Since it split with Al Qaeda a year ago, the Islamic State, also known as ISIS or ISIL, has seized the international spotlight, first with territorial gains and more recently with beheadings of journalists and other hostages. But if A.Q.A.P. was behind the machine-gunning in Paris of cartoonists and editors at the satirical newspaper Charlie Hebdo, then Al Qaeda may have regained the publicity advantage in its rancorous rivalry with its offshoot.

The evidence that Yemen’s Al Qaeda branch, and the late Mr. Awlaki, had a role in preparations for the Paris assault has accumulated steadily since Wednesday’s shootings. The two gunmen, identified by the French police as the brothers Saïd and Chérif Kouachi, seemed determined to attach the A.Q.A.P.-Awlaki label to their shooting spree.

An eyewitness heard the brothers yell to passers-by at the shooting scene to “tell the media that this is Al Qaeda in Yemen.” They reportedly told the driver of a car they hijacked that their attack was in revenge for Mr. Awlaki’s death.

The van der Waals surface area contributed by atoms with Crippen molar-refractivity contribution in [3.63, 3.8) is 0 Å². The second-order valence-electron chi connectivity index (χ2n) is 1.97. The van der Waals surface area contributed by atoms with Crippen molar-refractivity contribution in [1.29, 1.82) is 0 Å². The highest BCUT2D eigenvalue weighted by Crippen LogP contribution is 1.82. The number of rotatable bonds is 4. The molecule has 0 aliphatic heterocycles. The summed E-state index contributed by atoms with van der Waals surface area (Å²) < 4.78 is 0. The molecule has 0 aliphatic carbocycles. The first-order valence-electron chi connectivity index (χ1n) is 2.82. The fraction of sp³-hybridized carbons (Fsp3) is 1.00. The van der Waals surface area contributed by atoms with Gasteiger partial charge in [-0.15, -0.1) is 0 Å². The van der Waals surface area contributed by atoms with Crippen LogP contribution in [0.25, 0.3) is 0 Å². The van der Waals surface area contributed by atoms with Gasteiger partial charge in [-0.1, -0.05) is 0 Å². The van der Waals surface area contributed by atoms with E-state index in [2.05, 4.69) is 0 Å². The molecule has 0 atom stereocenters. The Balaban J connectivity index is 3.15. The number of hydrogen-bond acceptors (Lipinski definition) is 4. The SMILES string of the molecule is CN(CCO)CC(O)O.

Intelligence officials and eyewitnesses said the older brother, Saïd Kouachi, 34, had spent time in Yemen between 2009 and 2012, getting firearms training from the Qaeda branch and, according to some reports, meeting with Mr. Awlaki. According to a Yemeni journalist, Mohamed al-Kibsi, Saïd Kouachi roomed briefly in the Yemeni capital, Sana, with Umar Farouk Abdulmutallab, who tried to blow up an airliner over Detroit on Christmas Day in 2009 with explosives hidden in his underwear. Mr. Abdulmutallab, who is now serving a life sentence in federal prison, told the F.B.I. that his plot was approved and partly directed by Mr. Awlaki.

And Chérif Kouachi, 32, in a brief telephone interview with a French television reporter before he was killed with his brother on Friday, firmly associated the attack with A.Q.A.P. and its former propagandist.